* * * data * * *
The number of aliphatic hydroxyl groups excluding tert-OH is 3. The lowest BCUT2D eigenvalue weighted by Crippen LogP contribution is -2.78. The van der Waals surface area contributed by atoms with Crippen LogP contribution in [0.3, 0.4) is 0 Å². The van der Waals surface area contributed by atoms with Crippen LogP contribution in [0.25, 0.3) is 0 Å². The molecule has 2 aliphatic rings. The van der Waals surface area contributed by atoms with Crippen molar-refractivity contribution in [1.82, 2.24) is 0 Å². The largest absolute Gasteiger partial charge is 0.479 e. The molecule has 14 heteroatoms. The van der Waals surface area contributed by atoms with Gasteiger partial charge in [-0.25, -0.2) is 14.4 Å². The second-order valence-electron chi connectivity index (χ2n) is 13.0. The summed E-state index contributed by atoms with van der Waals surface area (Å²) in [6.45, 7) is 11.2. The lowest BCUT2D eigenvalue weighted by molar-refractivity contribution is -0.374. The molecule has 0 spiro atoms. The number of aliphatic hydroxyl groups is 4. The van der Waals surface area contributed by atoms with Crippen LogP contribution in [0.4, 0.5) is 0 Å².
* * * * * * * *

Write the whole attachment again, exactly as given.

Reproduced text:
The number of aliphatic hydroxyl groups excluding tert-OH is 3. The lowest BCUT2D eigenvalue weighted by Crippen LogP contribution is -2.78. The van der Waals surface area contributed by atoms with Crippen LogP contribution in [0.3, 0.4) is 0 Å². The van der Waals surface area contributed by atoms with Crippen LogP contribution in [0.25, 0.3) is 0 Å². The molecule has 2 aliphatic rings. The van der Waals surface area contributed by atoms with Crippen molar-refractivity contribution in [1.82, 2.24) is 0 Å². The largest absolute Gasteiger partial charge is 0.479 e. The molecule has 14 heteroatoms. The van der Waals surface area contributed by atoms with Gasteiger partial charge in [-0.25, -0.2) is 14.4 Å². The second-order valence-electron chi connectivity index (χ2n) is 13.0. The summed E-state index contributed by atoms with van der Waals surface area (Å²) in [6.45, 7) is 11.2. The lowest BCUT2D eigenvalue weighted by molar-refractivity contribution is -0.374. The molecule has 0 spiro atoms. The number of aliphatic hydroxyl groups is 4. The van der Waals surface area contributed by atoms with Crippen LogP contribution in [0.4, 0.5) is 0 Å².